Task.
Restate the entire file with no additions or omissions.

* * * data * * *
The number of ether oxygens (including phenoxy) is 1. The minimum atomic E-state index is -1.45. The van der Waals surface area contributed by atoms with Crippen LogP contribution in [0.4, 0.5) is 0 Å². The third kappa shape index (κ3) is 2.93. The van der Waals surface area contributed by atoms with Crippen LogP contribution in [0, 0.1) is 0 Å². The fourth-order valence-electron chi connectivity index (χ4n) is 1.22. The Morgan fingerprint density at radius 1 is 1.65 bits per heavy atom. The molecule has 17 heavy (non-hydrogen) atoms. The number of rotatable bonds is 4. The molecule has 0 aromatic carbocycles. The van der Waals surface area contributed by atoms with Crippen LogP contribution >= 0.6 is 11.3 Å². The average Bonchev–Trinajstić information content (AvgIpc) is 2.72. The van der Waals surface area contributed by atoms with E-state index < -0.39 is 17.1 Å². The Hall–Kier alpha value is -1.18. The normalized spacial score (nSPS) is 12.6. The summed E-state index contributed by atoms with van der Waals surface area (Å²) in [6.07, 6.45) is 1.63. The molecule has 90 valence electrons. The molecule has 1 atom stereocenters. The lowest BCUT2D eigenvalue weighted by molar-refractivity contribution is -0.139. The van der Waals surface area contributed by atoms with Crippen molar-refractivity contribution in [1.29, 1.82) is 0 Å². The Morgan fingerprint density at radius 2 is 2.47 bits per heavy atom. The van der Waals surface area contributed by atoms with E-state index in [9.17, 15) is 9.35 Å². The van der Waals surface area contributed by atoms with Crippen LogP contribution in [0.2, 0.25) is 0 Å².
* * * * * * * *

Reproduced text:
The number of ether oxygens (including phenoxy) is 1. The minimum atomic E-state index is -1.45. The van der Waals surface area contributed by atoms with Crippen LogP contribution in [0.4, 0.5) is 0 Å². The third kappa shape index (κ3) is 2.93. The van der Waals surface area contributed by atoms with Crippen LogP contribution in [0, 0.1) is 0 Å². The fourth-order valence-electron chi connectivity index (χ4n) is 1.22. The Morgan fingerprint density at radius 1 is 1.65 bits per heavy atom. The molecule has 17 heavy (non-hydrogen) atoms. The number of rotatable bonds is 4. The molecule has 0 aromatic carbocycles. The van der Waals surface area contributed by atoms with Crippen LogP contribution >= 0.6 is 11.3 Å². The average Bonchev–Trinajstić information content (AvgIpc) is 2.72. The van der Waals surface area contributed by atoms with E-state index < -0.39 is 17.1 Å². The Hall–Kier alpha value is -1.18. The normalized spacial score (nSPS) is 12.6. The summed E-state index contributed by atoms with van der Waals surface area (Å²) in [6.07, 6.45) is 1.63. The molecule has 90 valence electrons. The molecule has 1 atom stereocenters. The lowest BCUT2D eigenvalue weighted by molar-refractivity contribution is -0.139. The van der Waals surface area contributed by atoms with Crippen molar-refractivity contribution in [1.29, 1.82) is 0 Å². The Morgan fingerprint density at radius 2 is 2.47 bits per heavy atom. The van der Waals surface area contributed by atoms with E-state index in [9.17, 15) is 9.35 Å². The van der Waals surface area contributed by atoms with Crippen LogP contribution in [0.2, 0.25) is 0 Å².